Who keeps the engagement ring in the event of a broken engagement, the bride or the groom? The South Carolina Court of Appeals recently had the opportunity to answer this question in Campbell v. Robinson.
In this case, Campbell, the groom-to-be, filed suit against Robinson, the bride-to-be, for the return of an engagement ring that Campbell provided to Robinson in connection with his proposal for marriage. After accepting the proposal, marriage preparations began, but after some time, the wedding was cancelled and a dispute over ownership of the ring began. The Court stated, "fault does not determine ownership of the ring."
In other words, whether it was the bride or the groom who cancelled the engagement, fault is not basis for deciding who keeps the engagement ring. Instead, the Court adopted the following standard as the rule:
"An engagement ring by its very nature is a symbol of a donor's continuing devotion to the donee. Once an engagement is cancelled, the ring no longer holds that significance…Thus, if a party presents evidence a ring was given in contemplation of marriage, the ring is an engagement ring. As an engagement ring, the gift is in impliedly conditioned upon the marriage taking place. Until the condition underlying the gift is fulfilled, the attempted gift is unenforceable and must be returned to the donor upon the donor's request."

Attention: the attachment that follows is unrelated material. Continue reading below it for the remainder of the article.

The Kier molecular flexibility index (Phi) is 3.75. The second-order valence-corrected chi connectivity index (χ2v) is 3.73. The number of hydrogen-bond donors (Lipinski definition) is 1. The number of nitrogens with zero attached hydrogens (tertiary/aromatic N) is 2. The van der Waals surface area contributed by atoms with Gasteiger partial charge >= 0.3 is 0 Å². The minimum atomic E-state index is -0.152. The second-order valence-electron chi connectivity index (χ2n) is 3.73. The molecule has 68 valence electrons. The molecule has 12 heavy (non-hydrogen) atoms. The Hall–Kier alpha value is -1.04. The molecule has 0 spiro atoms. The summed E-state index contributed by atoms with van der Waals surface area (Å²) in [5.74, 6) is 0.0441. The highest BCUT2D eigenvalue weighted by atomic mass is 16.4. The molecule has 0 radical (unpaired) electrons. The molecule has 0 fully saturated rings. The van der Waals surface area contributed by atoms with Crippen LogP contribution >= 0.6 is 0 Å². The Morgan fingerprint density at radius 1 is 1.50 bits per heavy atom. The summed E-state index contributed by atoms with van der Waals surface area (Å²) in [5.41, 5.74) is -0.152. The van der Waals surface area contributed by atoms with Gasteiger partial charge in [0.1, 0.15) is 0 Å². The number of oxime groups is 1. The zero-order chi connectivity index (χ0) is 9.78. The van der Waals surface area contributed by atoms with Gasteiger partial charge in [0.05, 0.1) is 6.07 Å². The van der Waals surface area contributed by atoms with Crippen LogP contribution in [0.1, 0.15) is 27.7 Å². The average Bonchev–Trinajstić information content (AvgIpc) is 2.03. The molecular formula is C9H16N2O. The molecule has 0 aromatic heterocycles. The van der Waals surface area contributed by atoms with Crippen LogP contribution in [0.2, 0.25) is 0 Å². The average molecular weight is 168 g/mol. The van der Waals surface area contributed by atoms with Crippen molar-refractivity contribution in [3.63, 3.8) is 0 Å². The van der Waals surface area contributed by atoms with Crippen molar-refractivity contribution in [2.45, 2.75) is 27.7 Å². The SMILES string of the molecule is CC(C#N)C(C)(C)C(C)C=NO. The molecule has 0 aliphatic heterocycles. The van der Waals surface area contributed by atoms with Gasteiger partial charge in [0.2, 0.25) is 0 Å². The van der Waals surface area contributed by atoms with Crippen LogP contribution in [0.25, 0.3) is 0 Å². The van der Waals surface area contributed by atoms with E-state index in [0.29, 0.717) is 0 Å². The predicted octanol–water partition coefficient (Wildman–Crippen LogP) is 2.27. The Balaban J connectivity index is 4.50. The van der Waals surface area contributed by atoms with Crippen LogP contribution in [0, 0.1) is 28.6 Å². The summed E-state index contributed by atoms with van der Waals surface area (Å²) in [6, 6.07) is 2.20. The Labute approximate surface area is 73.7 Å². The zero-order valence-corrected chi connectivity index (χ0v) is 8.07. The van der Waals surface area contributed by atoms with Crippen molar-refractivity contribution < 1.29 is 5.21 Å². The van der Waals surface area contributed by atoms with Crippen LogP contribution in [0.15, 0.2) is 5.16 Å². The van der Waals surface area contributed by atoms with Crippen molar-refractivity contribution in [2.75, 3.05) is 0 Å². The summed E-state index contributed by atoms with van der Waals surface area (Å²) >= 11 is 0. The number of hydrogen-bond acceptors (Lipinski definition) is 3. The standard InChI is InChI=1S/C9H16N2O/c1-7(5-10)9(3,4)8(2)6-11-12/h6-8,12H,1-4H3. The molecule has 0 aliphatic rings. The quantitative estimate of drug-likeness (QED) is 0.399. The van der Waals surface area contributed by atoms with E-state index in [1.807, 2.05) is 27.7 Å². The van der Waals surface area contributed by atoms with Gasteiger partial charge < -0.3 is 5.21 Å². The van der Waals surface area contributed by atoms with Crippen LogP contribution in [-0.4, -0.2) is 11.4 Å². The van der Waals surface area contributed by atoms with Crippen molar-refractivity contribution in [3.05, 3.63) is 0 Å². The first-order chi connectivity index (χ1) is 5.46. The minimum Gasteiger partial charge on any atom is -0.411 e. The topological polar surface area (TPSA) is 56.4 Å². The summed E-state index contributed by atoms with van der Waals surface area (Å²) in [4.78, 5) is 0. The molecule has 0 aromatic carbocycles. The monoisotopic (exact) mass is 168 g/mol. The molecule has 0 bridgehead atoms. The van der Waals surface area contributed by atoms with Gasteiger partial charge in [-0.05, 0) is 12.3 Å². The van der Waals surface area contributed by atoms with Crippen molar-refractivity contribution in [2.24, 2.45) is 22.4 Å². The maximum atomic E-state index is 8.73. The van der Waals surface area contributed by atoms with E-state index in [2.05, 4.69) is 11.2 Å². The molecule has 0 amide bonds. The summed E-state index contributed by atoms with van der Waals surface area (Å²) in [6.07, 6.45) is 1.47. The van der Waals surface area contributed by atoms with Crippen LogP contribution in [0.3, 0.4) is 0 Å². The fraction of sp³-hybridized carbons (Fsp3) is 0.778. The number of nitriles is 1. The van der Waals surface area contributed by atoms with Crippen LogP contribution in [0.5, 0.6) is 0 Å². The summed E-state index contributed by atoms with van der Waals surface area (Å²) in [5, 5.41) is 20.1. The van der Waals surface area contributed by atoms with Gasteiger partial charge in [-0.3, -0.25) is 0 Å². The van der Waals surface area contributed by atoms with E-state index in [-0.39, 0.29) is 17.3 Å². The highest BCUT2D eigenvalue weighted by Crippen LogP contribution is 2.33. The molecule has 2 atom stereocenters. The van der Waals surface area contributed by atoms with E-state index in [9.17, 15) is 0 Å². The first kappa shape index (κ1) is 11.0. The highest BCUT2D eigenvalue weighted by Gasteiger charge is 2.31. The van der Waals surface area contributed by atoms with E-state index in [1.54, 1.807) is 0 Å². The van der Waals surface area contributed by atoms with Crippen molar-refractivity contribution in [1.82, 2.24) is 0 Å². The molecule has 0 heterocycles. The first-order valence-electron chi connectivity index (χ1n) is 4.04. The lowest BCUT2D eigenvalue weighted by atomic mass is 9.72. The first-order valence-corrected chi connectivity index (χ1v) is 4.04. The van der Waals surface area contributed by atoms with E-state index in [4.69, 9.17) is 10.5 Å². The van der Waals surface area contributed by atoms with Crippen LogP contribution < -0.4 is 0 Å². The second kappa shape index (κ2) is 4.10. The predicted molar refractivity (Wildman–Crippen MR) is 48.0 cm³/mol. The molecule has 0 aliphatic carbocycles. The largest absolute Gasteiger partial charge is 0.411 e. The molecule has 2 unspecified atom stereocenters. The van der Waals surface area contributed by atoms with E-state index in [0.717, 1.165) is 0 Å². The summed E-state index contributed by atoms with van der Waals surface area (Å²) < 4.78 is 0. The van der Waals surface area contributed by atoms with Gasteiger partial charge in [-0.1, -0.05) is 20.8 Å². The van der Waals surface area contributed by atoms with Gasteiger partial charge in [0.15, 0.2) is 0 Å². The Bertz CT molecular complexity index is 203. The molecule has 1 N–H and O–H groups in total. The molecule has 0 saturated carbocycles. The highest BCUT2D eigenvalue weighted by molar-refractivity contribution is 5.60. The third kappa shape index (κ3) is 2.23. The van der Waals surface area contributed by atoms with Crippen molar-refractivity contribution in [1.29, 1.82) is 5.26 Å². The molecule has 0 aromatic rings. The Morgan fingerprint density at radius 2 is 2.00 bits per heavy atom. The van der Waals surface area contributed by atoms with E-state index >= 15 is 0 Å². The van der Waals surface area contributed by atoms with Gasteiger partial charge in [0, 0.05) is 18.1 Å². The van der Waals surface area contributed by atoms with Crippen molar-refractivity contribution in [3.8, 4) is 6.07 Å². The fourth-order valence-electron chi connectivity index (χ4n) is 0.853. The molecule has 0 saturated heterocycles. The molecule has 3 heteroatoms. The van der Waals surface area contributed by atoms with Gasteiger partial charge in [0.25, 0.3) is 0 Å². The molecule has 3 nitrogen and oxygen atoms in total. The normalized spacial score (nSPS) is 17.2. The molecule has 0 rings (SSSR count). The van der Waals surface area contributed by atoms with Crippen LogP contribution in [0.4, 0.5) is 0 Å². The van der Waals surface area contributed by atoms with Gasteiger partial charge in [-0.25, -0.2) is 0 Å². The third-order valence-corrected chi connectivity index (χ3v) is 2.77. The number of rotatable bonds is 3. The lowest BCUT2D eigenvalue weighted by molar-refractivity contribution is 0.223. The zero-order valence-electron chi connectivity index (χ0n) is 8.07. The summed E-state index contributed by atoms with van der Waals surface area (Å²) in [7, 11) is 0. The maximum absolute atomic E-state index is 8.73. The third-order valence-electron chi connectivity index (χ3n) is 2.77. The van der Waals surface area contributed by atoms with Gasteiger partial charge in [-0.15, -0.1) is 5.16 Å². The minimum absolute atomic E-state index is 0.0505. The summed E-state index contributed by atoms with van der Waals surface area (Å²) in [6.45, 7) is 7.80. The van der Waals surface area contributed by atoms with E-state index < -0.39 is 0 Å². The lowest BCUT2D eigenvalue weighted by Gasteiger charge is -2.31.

In this case, the bride alleged that the ring was an engagement ring at first but then was converted into an absolute gift when the engagement was cancelled and the groom allegedly advised the bride she could keep the ring, but although the Court did not ultimately affirm or reverse who should keep the ring, it was remanded for a re-trial in light of clarification of the law.
In conclusion, fault is not a basis for determining who is allowed to keep the engagement ring but rather if the engagement ring was given impliedly conditioned upon the marriage taking place or alternatively as an absolute gift.
~ Gary I. Finklea